People v. Parks, 65 Ill. 2d 132 (1976)

Nov. 15, 1976 · Illinois Supreme Court · No. 48182
65 Ill. 2d 132

(No. 48182.


Opinion filed November 15, 1976.

*133SCHAEFER, J., dissenting.

William J. Scott, Attorney General, of Springfield, and Bernard Carey, State’s Attorney, of Chicago (James B. Zagel and Jayne A. Carr, Assistant Attorneys General, and Laurence J. Bolon and Eugene J. Rudnik, Jr., Assistant State’s Attorneys, of counsel), for the People.

Paul Bradley and James Geis, Deputy Defenders, and Martin Carlson, Assistant Defender, Office of State Appellate Defender, of Chicago, for appellee.


delivered the opinion of the court:

Defendant, Spencer Parks, was tried before a jury in the circuit court of Cook County for the offenses of armed robbery and murder. He was found guilty of armed robbery and sentenced to a term of 7 to 21 years. The jury was unable to reach a verdict on the murder charge. The appellate court reversed defendant’s conviction and remanded because the trial court did not, sua sponte, instruct the jury as to accomplice testimony. (34 Ill. App. 3d 180.) The sole question before this court is whether the court erred in failing to give such an instruction when a proper instruction on that subject had not been tendered by the defendant. We find that the court did not commit reversible error.

Defendant and a co-indictee, Virgil Hooper, were charged with the armed robbery and murder of Willie Lee Parham. Defendant was granted a severance and Hooper was brought to trial first. The jury was unable to reach a *134verdict, and the charges against Hooper were still pending at the time of defendant’s trial. Following his trial, Hooper was persuaded to become a witness against defendant and to plead guilty to armed robbery. In exchange, the State agreed to recommend a sentence of 5 years on the armed robbery charge.

At defendant’s trial Hooper admitted taking part in the robbery of a man named Parham, but he testified that it was defendant who drew a pistol during the robbery and who shot Parham when the latter attempted to flee. Hooper also testified that he had lied at his own trial when he disavowed any knowledge of the robbery. Defendant testified in his own behalf and denied participation in the robbery and denied shooting Parham. Hooper’s testimony was the only evidence linking defendant to the incident. When the case was submitted to the jury no instruction concerning the testimony of an accomplice was given.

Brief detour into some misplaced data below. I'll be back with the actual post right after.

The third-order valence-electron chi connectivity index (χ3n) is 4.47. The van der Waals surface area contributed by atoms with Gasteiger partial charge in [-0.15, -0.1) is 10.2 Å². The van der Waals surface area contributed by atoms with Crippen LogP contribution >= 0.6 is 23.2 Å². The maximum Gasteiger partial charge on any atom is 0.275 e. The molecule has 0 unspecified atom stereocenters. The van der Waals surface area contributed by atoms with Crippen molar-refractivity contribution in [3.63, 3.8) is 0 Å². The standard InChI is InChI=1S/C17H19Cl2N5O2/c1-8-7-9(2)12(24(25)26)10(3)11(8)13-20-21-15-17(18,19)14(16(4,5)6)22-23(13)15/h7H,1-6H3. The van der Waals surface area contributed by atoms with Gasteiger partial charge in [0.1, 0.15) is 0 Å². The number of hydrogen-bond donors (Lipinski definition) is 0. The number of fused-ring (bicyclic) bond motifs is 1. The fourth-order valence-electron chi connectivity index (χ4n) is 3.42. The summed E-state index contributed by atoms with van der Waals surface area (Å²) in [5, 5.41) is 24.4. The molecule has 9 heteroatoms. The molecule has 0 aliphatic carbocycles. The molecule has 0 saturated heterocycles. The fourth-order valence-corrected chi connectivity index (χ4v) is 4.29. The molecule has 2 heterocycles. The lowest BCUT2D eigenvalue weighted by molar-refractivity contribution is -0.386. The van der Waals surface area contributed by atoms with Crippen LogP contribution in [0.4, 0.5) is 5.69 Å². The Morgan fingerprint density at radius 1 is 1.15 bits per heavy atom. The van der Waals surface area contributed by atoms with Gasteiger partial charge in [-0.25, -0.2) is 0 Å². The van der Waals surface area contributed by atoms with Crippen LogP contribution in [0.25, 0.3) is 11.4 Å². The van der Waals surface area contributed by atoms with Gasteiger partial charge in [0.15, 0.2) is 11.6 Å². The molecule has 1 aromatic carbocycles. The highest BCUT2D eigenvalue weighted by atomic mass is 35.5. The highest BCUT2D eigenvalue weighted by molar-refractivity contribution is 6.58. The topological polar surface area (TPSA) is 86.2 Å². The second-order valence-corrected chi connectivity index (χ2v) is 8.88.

It appears that the conference on instructions had been held out of the presence of the court reporter. After the instructions had been discussed and settled, the court reporter was called in and the court again went over the instructions with the attorneys. The court first considered the People’s instructions stating for the record the ones to which the defendant had not made objections. When People’s Instruction No. 9 was discussed the following occurred:

“THE COURT: People’s No. 9 was withdrawn, the accomplice.
MR. GIERACH [prosecutor]: Judge, I.P.I. 3.17.
MR. GIERACH: Judge, I would note that the defense counsel tendered to the Court also an instruction concerning the testimony of an accomplice and His Honor—
MR. COOPER [defense counsel]: We did not. We did not.
MR. GIERACH: Judge, I believe there was an instruction tendered by the defense counsel concerning the'testimony of an accomplice.
*135MR. COOPER: We did not.
THE COURT: Well, I will let counsel make his statement.
MR. GIERACH: He indicated, Judge, inasmuch as that was in variation with the Illinois I.P.I. and the Criminal Code, that that would probably not be given.
I would note at this time that the People would not object to the Illinois I.P.I. 3.17 being given, if there is a request. I did not.
MR. COOPER: We did not submit any accomplice instruction. And we object to that.”

Following the People’s instructions the court considered those that had been tendered by the defense. Defendant’s Instruction No. 1 stated:

“Where a witness says he was involved in the commission of a crime with the Defendant, that testimony of that witness is subject to suspicion, and should be considered by you with caution. It should be carefully examined in light of other evidence in the case. It should also be carefully examined in light of lack of other evidence in the case.”

This is substantially the same as IPI Criminal No. 3.17 (Illinois Pattern Jury Instructions, Criminal (1968)), except that in this instruction the witness is not referred to as “an accomplice” and the last sentence was added. IPI Criminal No. 3.17 is as follows: